He said, “One, I love you.”
She waited some more. She got tired of waiting, so said, “And?”
“The other fourteen don’t matter, just the first one.”
She continued waiting over there on her side of the room, arms still crossed, wondering how to tell him that that just wasn’t enough reason any more.
An autobiographical piece of mine was recently published online by a non-fiction story site called “Airplane Reading”. Called “Barely Airborne” (and will be part of non-fiction collection called “Intimate Details & Bodily Functions”), you can read the piece by CLICKING HERE TO READ BARELY AIRBORNE.
But here is how it begins:
“Over there is your airplane, sir.”
The Munich airport employee had checked my one-way ticket to Rome, then gestured to the bright tarmac of that reflected a bright winter day. There, over a ways all alone and looking suspect, squatted a small airplane with twirly propeller things on its wings. It seemed more suitable for a low-grade millionaire on a budget; I expected a jet.
“Yes. As there are only two passengers scheduled for this flight, it has been shifted to this plane.”
“But I have paid business class.” My company had paid business class. This was the week where I was following a very portable electronics conference around Europe and “managing” it; we had visited Paris, London, Stockholm, Munich, and now finally Rome. My job was to arrive in a hotel with a very large room, ask technicians and other sub-manager types if everything was okay as they set things up, and then hang around watching everything go well.
My ticket-taker walked away, leaving me to venture unaided across the tarmac and board. Carrying my bag, I stepped outside, and instinctively glanced left and right in case I had to dodge any zooming incoming or outgoing planes. But nothing stirred anywhere. Things went roar on the other side of the building, but here? No other airplanes but mine, no people, no hustle, no bustle. The air was still. I walked across the tarmac, arriving at the five stairs leading up to the entry. I stopped, looking around for someone to lead me in, be interested—anything at all. Nothing. I stepped up, peeked inside the entryway, eight seats, tightly packed, no one. No one sitting or standing, no one in the cockpit. I turned and looked out and over my new desolate world. Someone appeared from the same entry hole I had. I went back down the stairs, and waited for the man, also attired to do some business, who nodded at me as he came up.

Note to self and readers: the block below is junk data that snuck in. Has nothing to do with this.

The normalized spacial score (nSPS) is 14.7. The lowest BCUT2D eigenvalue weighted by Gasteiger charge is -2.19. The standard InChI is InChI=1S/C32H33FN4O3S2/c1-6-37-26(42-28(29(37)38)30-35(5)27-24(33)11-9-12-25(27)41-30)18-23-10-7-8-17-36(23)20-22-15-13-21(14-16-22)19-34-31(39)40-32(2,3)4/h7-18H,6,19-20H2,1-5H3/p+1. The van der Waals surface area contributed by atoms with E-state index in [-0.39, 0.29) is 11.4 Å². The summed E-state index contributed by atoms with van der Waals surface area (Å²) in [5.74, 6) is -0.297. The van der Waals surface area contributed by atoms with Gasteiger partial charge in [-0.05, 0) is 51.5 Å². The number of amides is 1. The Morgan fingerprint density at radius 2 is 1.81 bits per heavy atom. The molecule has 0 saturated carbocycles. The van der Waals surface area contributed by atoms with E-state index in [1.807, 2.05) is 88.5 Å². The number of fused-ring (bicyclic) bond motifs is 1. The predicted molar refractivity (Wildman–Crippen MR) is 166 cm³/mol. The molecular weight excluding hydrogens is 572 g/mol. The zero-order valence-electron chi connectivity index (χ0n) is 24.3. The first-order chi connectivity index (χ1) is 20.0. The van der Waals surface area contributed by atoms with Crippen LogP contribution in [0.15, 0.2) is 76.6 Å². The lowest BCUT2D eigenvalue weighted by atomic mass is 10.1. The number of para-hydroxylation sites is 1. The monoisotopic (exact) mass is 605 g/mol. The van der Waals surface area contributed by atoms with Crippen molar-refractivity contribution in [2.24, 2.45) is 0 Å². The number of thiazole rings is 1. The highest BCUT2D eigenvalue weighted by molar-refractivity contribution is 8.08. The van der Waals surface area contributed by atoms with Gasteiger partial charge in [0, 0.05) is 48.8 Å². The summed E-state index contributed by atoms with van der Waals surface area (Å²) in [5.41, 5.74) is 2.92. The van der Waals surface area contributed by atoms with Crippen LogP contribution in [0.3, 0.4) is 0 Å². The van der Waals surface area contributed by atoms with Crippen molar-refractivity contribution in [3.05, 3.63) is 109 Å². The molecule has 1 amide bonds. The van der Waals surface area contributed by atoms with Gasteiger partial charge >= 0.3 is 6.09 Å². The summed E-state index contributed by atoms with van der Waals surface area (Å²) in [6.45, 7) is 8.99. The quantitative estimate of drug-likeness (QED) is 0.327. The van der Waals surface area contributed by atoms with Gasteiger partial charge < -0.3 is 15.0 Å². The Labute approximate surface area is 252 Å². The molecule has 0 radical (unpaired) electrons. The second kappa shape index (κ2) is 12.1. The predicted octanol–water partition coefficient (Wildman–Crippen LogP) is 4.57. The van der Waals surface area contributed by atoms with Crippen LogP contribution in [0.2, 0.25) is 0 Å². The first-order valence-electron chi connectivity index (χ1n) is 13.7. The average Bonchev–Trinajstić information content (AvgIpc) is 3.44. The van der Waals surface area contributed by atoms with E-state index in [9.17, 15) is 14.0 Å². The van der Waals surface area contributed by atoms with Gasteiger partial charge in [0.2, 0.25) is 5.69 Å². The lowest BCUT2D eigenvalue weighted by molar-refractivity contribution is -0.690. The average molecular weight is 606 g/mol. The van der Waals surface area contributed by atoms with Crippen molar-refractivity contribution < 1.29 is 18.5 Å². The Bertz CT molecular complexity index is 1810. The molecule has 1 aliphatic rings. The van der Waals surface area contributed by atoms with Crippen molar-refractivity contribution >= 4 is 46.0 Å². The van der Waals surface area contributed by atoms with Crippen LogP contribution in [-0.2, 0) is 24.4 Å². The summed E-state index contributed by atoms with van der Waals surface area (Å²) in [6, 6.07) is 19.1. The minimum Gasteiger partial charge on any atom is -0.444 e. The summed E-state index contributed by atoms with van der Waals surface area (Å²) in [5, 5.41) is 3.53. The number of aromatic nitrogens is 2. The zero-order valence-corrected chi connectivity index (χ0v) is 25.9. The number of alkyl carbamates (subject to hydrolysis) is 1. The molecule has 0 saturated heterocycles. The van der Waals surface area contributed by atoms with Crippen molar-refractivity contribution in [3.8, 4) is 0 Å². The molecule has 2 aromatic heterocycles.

“Strange,” he said, looking back over his shoulder.
You can read the rest of it by CLICKING HERE TO READ BARELY AIRBORNE
Thanks for coming round.
When, at odd moments during the day, when Roger moved his hand, it blurred. Which caught his attention. He dropped everything to stare at his hand. Waiting for it to come back into focus.
Later, his hand affected his arm, and it too became a bit blurry. And now standing naked before the bathroom mirror, he didn’t see himself. He saw a blur. He reached out toward the blur, but that too turned out to be a blur.
“Honey, come see. I’m out of focus.”
“What do you mean, again?”
The cat was a stranger to us; a fully-grown calico I discovered on the street in front of this house where I was living back then. Corner of a semi-busy street. I was stretching, gazing out the window to see whether there was any interesting life out there, how the traffic was doing, and noticed something twitch in the gutter.
I opened the door, went outside, stood by the curb where a cat lay. It had been run over by a car, and its spine was hopelessly twisted. It jerked spasmodically. I examined it without touching. Bent closer to see.
One of its eyes was blinking and darting in horror and panic, while the other remained open, fully dilated and blank, not responding to light, not moving, much like a doll’s eye.
It had obviously suffered severe brain damage, yet parts of it continued to function.
I stood up from the animal, watching it pant.